Real Estate Tycoon Jim Lindsey Still Has Goal Lines to Reach

by Chris Bahn  on Monday, Aug. 26, 2013 12:00 am  

Note: A correction has been made to this article. See end for details.

Jim Lindsey has always had a knack for doing math in his head. It’s a skill that has served him well over the years in real estate development, and his ability to multiply three-digit numbers in his head was a good source of entertainment on family trips.

Occasionally, he’ll encounter numbers that give him pause.

That was the case in 1982 when he was considering entering the multifamily residential game. Interest rates were about 14 percent and building was costly, but when he ran the numbers in his head, Lindsey figured that breaking even within a year was a very real possibility.

Lindsey put it down on paper just to be certain.

“I thought it would be good,” Lindsey said. “I saw the figures on it and I knew the math was totally in our favor. It’s worked out really good.

“I didn’t know it would be this good.”

Lindsey’s building of the Chestnut Apartments just a couple miles from the University of Arkansas campus accelerated the growth of his real estate dealings in northwest Arkansas and launched a business that has grown into the building and management of 37,000 units in Oklahoma, Arkansas, Alabama, Kansas, Mississippi, Missouri, Nebraska and Tennessee. In addition to Lindsey Management, there’s also Lindsey & Associates Inc. and Lindsey Construction Co.

Lindsey’s success story is chronicled in a 34-minute Clint Fullen documentary narrated by Dallas Cowboys owner Jerry Jones that will premiere Thursday at the UARK Bowl in Fayetteville. Fullen began “The Jim Lindsey Story” as a master’s thesis at the University of Arkansas, and AETN is expected to broadcast it later this year.

The film often centers on Lindsey’s first real estate investment. Lindsey certainly has fond memories of purchasing those 137 acres that would eventually become the Northwest Arkansas Mall.

He bought the land with a $75,000 signing bonus from the Minnesota Vikings and flipped that investment into money that helped him invest in various residential and commercial projects around the area.

But it’s those first apartments he built and how the business has grown from there that Lindsey most enjoys discussing. Perhaps the only topic that seems to excite Lindsey more than those first apartments he built is his appreciation for the UA, where he played football for the 1964 national championship team, earned a degree in math and served on the board of trustees.

“The best thing I ever did [in business] was when I built 44 units of apartments on Poplar Street,” Lindsey said. “It’s turned out well.”

Fullen’s film focuses on the on-field and eventual real estate success that grew from Lindsey’s relatively humble beginnings on a farm in Forrest City. Lindsey still owns land there and has farming interests in addition to his various real estate-related operations.

Lindsey’s road to success, as with anybody of his stature, isn’t without a few bumps.

One of the biggest, and most recent, was his son John David’s high-profile bankruptcy filing in 2010. And while the failed developments didn’t happen under the Lindsey umbrella, the bankruptcy was highly publicized and still had an impact on public perception.

“He was tremendous. Tremendous,” John David Lindsey said of his father. “But it wasn’t his problem. Because I was his son, it got attention for him, but legally it wasn’t his problem. He was terrific. It was tough, but he was great about it.”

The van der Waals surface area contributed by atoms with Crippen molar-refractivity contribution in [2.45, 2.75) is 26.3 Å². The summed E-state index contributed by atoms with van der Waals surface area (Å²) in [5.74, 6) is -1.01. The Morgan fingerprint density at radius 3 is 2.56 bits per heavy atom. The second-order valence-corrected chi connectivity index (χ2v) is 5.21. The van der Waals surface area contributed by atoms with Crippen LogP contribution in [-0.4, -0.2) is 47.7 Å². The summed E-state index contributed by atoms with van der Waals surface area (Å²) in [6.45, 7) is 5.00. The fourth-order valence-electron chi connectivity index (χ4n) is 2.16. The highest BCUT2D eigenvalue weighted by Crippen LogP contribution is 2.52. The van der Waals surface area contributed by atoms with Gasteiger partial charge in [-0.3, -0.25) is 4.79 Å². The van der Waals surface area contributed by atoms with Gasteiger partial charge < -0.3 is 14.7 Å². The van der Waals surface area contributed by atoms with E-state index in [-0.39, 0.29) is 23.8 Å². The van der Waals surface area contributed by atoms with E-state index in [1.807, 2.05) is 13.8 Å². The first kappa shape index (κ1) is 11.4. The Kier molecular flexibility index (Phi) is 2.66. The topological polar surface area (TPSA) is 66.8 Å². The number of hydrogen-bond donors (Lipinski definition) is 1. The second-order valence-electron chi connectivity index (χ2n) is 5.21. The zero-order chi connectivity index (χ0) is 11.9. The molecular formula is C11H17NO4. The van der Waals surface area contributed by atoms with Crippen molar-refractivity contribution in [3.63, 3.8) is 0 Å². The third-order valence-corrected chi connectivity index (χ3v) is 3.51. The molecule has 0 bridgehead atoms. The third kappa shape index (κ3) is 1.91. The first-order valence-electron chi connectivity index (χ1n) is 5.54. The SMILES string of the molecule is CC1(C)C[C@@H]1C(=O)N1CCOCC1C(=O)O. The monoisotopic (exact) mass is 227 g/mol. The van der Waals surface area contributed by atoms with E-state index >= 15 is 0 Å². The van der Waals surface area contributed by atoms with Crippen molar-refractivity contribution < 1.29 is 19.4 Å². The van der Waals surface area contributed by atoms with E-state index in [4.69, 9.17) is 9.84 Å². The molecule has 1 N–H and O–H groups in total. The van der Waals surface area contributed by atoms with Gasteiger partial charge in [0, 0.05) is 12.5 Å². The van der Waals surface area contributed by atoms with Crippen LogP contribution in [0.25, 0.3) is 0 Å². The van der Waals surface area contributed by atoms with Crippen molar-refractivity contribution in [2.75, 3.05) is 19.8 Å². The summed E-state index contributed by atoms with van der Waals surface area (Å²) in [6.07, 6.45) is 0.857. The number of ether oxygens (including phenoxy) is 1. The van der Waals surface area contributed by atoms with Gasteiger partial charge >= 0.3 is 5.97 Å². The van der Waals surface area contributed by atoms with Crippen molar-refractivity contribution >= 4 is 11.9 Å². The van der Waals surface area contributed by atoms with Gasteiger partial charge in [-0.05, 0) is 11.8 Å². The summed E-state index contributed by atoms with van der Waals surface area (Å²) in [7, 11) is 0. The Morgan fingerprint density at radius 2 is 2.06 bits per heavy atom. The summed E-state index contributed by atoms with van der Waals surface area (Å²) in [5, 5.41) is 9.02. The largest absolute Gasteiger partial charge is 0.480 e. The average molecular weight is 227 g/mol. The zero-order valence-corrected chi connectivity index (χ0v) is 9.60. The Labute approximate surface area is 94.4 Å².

Former tenants of the Fountain Lakes apartment complex in Benton filed a civil lawsuit in November alleging that Lindsey Management showed model apartments that were in much better condition than actual units that were leased. That suit has been moved from Saline County Circuit Court to U.S. District Court, where plaintiffs are seeking unspecified damages.

While the family didn’t talk in specifics about the suit or a stalled deal to buy Longhills golf course in Benton, son Lyndy Lindsey did speak in general about the high-profile trials that have come along with the success. While they haven’t involved Lindsey directly, they have impacted the company that bears his name.

“You just get through it,” Lyndy Lindsey said. “You put your feet on the floor the next morning. There’s always going to be something and you just keep plugging along. That’s a lesson he’s lived throughout his life.”

While the upcoming documentary details Lindsey’s life and success up to his point, his sons think the story isn’t quite over for their father. Jim Lindsey said he hasn’t seriously thought about retiring and still gets energized by work.

Both John David and Lindsey said they think it is doubtful that he will retire anytime soon. It’s a topic they said they don’t discuss, and most days Jim Lindsey can be found on the couch in his sixth-floor office of the corporate headquarters on Joyce Street in Fayetteville — he has no desk — looking over documents pertaining to various ongoing and upcoming projects.

Lindsey remains involved in discussions about the future of the companies under the Lindsey name. Lyndy Lindsey, who said he is becoming increasingly involved in day-to-day operations of Lindsey Management in addition to designing the golf courses that accompany some of the apartment projects the company builds, said his father still has a goal of one day stretching that number of units from 37,000 to 50,000.

“The management company has a great staff and great executive leadership, the apartment business is really good, and the real estate company is coming back,” Lyndy Lindsey said. “He’s put in a lot of principles that will help this place succeed for a long time.”

(Correction, Aug. 26: The date of the documentary film premiere was incorrect in the original article and has been corrected. The film will premier Thursday, Aug. 29.)



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